The MSP took over the bill following the death of Margo Macdonald MSP in April 2014.
It was proposing an ‘Oregon type system’ with trained ‘licensed facilitators’ but with a wide scope for mentally competent adults (>16) with a ‘terminal or life-shortening illness’ or a ‘progressive and terminal or life-shortening condition’ who have concluded that the ‘quality of their life is unacceptable’.
The bill has been heavily criticized for its relativistic definitions, poor reporting provisions, minimal penalties, a ‘saving’ clause protecting doctors acting in ‘good faith’, no specification of ‘means’ of suicide and the absence of a conscience clause.
Oral evidence sessions took place earlier this year and Scottish First Minister and SNP leader Nicola Sturgeon had already signalled that she would not support the bill.
In addition over 15,000 Scottish people have signed a petition against it.
The Health and Sport Committee which scrutinised the bill had already delivered a damning view of its shortcomings but left it up to MSPs to decide. They did, giving it short shrift today.
Care Not Killing (CNK), which fought a strong campaign against the Bill, brought together more than 40 professional groups, faith groups and human rights groups along with medical professionals, palliative care specialists and legal experts, all convinced it would be dangerous and unnecessary to decriminalise the existing law on homicide.
After the vote, Dr Gordon Macdonald, convenor of CNK Scotland said:
‘MSPs have issued a ringing endorsement of our views with this comprehensive vote, taking a bold and critical step which marks a major victory for the vulnerable in our society who are most in need of protection. The present law making assisted suicide illegal is clear and right and does not need changing.’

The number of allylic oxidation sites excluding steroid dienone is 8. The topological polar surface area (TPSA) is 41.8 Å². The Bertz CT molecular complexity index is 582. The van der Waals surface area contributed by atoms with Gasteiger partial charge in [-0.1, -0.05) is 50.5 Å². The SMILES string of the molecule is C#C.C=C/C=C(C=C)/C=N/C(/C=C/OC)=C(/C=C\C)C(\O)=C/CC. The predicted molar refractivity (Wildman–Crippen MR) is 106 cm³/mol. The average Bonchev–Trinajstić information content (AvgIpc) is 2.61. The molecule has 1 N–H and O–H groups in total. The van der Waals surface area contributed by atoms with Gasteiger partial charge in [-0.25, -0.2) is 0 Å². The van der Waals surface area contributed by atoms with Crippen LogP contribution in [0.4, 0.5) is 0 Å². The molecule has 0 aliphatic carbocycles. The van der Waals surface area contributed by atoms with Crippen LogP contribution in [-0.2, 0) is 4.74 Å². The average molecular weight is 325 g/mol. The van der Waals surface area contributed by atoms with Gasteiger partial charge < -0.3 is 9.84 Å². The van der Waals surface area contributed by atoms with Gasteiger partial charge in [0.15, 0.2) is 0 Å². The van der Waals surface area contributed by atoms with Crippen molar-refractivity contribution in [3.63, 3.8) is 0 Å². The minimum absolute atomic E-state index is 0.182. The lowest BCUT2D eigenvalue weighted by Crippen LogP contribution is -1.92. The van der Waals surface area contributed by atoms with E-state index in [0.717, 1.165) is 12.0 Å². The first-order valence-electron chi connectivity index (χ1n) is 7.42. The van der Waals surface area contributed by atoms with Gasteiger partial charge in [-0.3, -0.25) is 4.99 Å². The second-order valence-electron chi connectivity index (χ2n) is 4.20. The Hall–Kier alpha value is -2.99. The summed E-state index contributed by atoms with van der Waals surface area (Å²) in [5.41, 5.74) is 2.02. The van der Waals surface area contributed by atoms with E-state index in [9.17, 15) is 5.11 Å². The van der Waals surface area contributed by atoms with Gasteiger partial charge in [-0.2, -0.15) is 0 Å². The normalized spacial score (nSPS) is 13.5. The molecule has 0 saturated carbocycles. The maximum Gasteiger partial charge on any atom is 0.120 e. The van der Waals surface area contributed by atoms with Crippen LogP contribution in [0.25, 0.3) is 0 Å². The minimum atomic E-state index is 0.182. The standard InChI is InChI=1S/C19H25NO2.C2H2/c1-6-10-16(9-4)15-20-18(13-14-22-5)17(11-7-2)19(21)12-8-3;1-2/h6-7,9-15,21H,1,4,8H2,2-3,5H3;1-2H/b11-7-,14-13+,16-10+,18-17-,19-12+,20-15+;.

‘In every free democratic society there are limits placed on human freedom in order to protect the common good and vulnerable people. It is right that the law is not to be changed to accommodate the wishes of a small number of desperate and determined people at the expense of the rights of others.’
The controversial legislation would have made Scotland the first part of the UK to legalise assisted suicide if it had been successful.
But Dr Macdonald said the vote demonstrated the widespread support throughout the country for palliative care. He said: ‘Vulnerable people who are sick, elderly or disabled can so easily feel pressure, whether real or imagined, to end their lives so as not to be a burden on others. Parliament’s first responsibility is to protect the vulnerable and that is what has happened.’
And he added: ‘Experience in other jurisdictions, such as Belgium, the Netherlands and the American states of Oregon and Washington, shows that any change in the law leads to ‘incremental extension’ and ‘mission creep’ as some doctors actively extend the categories of those to be included (from mentally competent to incompetent, from terminal to chronic illness, from adults to children, from assisted suicide to euthanasia).’
Legalising assisted suicide is fraught with danger. This is a hugely welcome result and a vote for sanity, justice and common sense.